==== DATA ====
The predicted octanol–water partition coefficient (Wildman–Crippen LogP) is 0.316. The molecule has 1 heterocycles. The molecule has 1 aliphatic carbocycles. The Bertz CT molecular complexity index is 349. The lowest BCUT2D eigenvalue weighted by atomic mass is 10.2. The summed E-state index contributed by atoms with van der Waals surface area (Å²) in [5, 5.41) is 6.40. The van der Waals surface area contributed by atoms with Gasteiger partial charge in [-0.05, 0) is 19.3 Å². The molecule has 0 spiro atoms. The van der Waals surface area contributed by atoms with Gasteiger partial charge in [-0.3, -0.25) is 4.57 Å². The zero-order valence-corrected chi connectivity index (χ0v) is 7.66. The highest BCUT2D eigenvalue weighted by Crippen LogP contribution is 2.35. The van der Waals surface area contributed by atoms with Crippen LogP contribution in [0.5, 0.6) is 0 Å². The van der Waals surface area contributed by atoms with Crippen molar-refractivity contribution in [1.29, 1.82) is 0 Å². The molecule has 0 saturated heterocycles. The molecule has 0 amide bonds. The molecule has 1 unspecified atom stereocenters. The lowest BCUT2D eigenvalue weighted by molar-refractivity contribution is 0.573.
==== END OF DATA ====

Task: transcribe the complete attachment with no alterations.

The predicted octanol–water partition coefficient (Wildman–Crippen LogP) is 0.316. The molecule has 1 heterocycles. The molecule has 1 aliphatic carbocycles. The Bertz CT molecular complexity index is 349. The lowest BCUT2D eigenvalue weighted by atomic mass is 10.2. The summed E-state index contributed by atoms with van der Waals surface area (Å²) in [5, 5.41) is 6.40. The van der Waals surface area contributed by atoms with Gasteiger partial charge in [-0.05, 0) is 19.3 Å². The molecule has 0 spiro atoms. The van der Waals surface area contributed by atoms with Gasteiger partial charge in [-0.3, -0.25) is 4.57 Å². The zero-order valence-corrected chi connectivity index (χ0v) is 7.66. The highest BCUT2D eigenvalue weighted by Crippen LogP contribution is 2.35. The van der Waals surface area contributed by atoms with Crippen LogP contribution in [0.5, 0.6) is 0 Å². The van der Waals surface area contributed by atoms with Crippen molar-refractivity contribution in [1.29, 1.82) is 0 Å². The molecule has 0 saturated heterocycles. The molecule has 0 amide bonds. The molecule has 1 unspecified atom stereocenters. The lowest BCUT2D eigenvalue weighted by molar-refractivity contribution is 0.573.